The three of you have been the making of me (I feel that such a tired cliche is no less true when I write it, and slightly disappointed that I have nothing more unique to say in its place). I would never have been compelled to do what we have in the last few years if it weren’t for you.
I live in fear and anticipation for the teenage years, when you’re even more profound, and you teach me things I never knew possible, when you open my eyes with your youthful determined standpoints, and when your heartbreaks are truly heartbreaks that might last your lifetime. I live in fear of that pain. I pray that, perhaps in my lifetime, I might have had enough heart break and pain on the scale of woes that maybe I’ve taken it all for you, and you’ll just continue on this beautiful, happy trajectory forever.
Your dad and I, although very much in love, as you know, fight about most things, as you know, but we are ultimately united about you three. We share our own love and companionship but you three are another bond that connects us. You are us.
I have made every mistake that is possible to be made. I have been lead down many garden paths, I’ve believed the wrong people, I’ve cared very deeply for the careless, I’ve invested my heartfelt time in the cruel, I’ve dabbled with the dark, and I’ve been reckless with my purity. I am the woman I am, for what I have lived. But my heart twists in fear and elation, suspense, and always worry, with the thought that you are embarking on your own journeys into this life, and itis indeed sometimes a cruel, heartless world if you take a wrong turn. The exciting thing is I’ve come this far with not much; imagine how far the three of you will go with each other, backed up by the steadfast, reliable, consistent, unwavering, (please help me find all the right words to express it) love your dad and I have for you.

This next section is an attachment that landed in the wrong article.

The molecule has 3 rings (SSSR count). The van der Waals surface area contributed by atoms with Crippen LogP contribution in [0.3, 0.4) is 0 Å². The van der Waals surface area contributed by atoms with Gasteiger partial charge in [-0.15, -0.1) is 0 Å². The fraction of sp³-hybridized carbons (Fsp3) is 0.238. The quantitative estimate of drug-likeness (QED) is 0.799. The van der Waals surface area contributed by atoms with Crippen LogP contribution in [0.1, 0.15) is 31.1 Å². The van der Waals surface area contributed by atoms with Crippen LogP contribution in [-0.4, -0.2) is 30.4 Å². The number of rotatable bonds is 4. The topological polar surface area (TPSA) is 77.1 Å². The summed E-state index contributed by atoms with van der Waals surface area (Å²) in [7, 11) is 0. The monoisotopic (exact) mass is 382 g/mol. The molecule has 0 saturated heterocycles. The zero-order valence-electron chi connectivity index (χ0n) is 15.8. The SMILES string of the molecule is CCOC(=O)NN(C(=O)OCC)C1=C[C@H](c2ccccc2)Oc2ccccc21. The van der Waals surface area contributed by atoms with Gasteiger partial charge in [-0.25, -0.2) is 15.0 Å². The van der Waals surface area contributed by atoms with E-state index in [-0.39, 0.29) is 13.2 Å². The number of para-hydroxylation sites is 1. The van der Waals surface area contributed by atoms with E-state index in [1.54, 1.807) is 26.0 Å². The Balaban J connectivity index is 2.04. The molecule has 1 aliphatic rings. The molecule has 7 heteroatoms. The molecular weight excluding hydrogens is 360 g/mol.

You don’t need much in this life. You will get by with a twinkle in your eye and a knack for dancing through open doors. For all the mistakes I’ve made along the way, at the very least I’ve a very good story to tell. And opportunities are everywhere, there are kind people in the jungle too. The problem is the very same glowing traits that attract the kind people are the ones that cruel people tend to sniff out to rip you off, but shine bright regardless as I will be right there ready to take on anyone who tries, I’ll be sure to tell you if something is off, and if only you will trust my judgment. I just hope you live a life like mine but better, with a clever head on your shoulders and your (silly but experienced) mum and your dad to join you for the ride from time to time (we will embarrass you, and you need to be ok with that).
I want you to cherish each other. I can see so far how much you care for one another and I wonder if, in my hopes for this to happen, I have forced you to be so close, or if it’s beyond me, and this was in the stars and you were destined to share your lives together. Your relationships with each other, your brother and your sisters, will outstand every other relationship in your life time. You will know each other the longest. You will share memories and beautiful stories till the end of time. You will grow with one another. I’ll be here for most of that ride, but your bond will outlast my lifetime too. And that’s the most thrilling thing about parenting,
I’ve come from a very social but somewhat lonely place, to create beings who are my companions, but for you to also be companions too is the most wonderful thing - so cherish your friendship in each other, please.
I love you (for use of that mere word, that cannot even begin to describe what I mean when I write this).
This is an extract from Grace Mothers: Letters To Our Children by Georgie Abay, Julie Adams and Claire Brayford, $65